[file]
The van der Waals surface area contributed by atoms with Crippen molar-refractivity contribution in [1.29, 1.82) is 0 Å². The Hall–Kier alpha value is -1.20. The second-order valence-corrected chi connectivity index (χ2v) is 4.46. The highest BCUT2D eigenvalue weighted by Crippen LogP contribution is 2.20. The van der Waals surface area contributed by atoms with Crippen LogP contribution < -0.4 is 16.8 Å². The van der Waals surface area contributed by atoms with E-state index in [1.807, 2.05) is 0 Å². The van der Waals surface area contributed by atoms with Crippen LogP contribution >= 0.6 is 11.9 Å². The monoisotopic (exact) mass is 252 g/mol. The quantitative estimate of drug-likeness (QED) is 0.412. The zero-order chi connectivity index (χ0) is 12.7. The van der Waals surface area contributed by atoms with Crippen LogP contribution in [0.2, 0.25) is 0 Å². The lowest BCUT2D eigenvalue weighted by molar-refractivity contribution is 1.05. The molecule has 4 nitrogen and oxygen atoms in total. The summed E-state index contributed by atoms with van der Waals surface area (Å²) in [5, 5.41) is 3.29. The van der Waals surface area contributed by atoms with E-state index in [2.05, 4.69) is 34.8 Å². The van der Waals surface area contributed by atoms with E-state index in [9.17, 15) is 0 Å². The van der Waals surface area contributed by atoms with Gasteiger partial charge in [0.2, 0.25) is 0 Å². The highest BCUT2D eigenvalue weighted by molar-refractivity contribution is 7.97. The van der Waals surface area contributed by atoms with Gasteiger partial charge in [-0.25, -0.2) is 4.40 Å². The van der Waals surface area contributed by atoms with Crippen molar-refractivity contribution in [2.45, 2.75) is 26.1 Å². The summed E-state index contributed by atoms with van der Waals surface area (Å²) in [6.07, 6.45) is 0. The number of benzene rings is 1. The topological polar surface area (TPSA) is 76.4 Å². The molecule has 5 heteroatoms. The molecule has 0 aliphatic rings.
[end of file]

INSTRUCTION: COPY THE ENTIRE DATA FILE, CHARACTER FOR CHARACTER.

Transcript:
The van der Waals surface area contributed by atoms with Crippen molar-refractivity contribution in [1.29, 1.82) is 0 Å². The Hall–Kier alpha value is -1.20. The second-order valence-corrected chi connectivity index (χ2v) is 4.46. The highest BCUT2D eigenvalue weighted by Crippen LogP contribution is 2.20. The van der Waals surface area contributed by atoms with Crippen LogP contribution < -0.4 is 16.8 Å². The van der Waals surface area contributed by atoms with E-state index in [1.807, 2.05) is 0 Å². The van der Waals surface area contributed by atoms with Crippen LogP contribution >= 0.6 is 11.9 Å². The monoisotopic (exact) mass is 252 g/mol. The quantitative estimate of drug-likeness (QED) is 0.412. The zero-order chi connectivity index (χ0) is 12.7. The van der Waals surface area contributed by atoms with Crippen LogP contribution in [0.2, 0.25) is 0 Å². The lowest BCUT2D eigenvalue weighted by molar-refractivity contribution is 1.05. The molecule has 4 nitrogen and oxygen atoms in total. The summed E-state index contributed by atoms with van der Waals surface area (Å²) in [5, 5.41) is 3.29. The van der Waals surface area contributed by atoms with E-state index in [2.05, 4.69) is 34.8 Å². The van der Waals surface area contributed by atoms with E-state index in [9.17, 15) is 0 Å². The van der Waals surface area contributed by atoms with Gasteiger partial charge in [0.2, 0.25) is 0 Å². The highest BCUT2D eigenvalue weighted by molar-refractivity contribution is 7.97. The van der Waals surface area contributed by atoms with Gasteiger partial charge in [-0.25, -0.2) is 4.40 Å². The van der Waals surface area contributed by atoms with Crippen molar-refractivity contribution in [2.45, 2.75) is 26.1 Å². The summed E-state index contributed by atoms with van der Waals surface area (Å²) in [6.07, 6.45) is 0. The number of benzene rings is 1. The topological polar surface area (TPSA) is 76.4 Å². The molecule has 5 heteroatoms. The molecule has 0 aliphatic rings.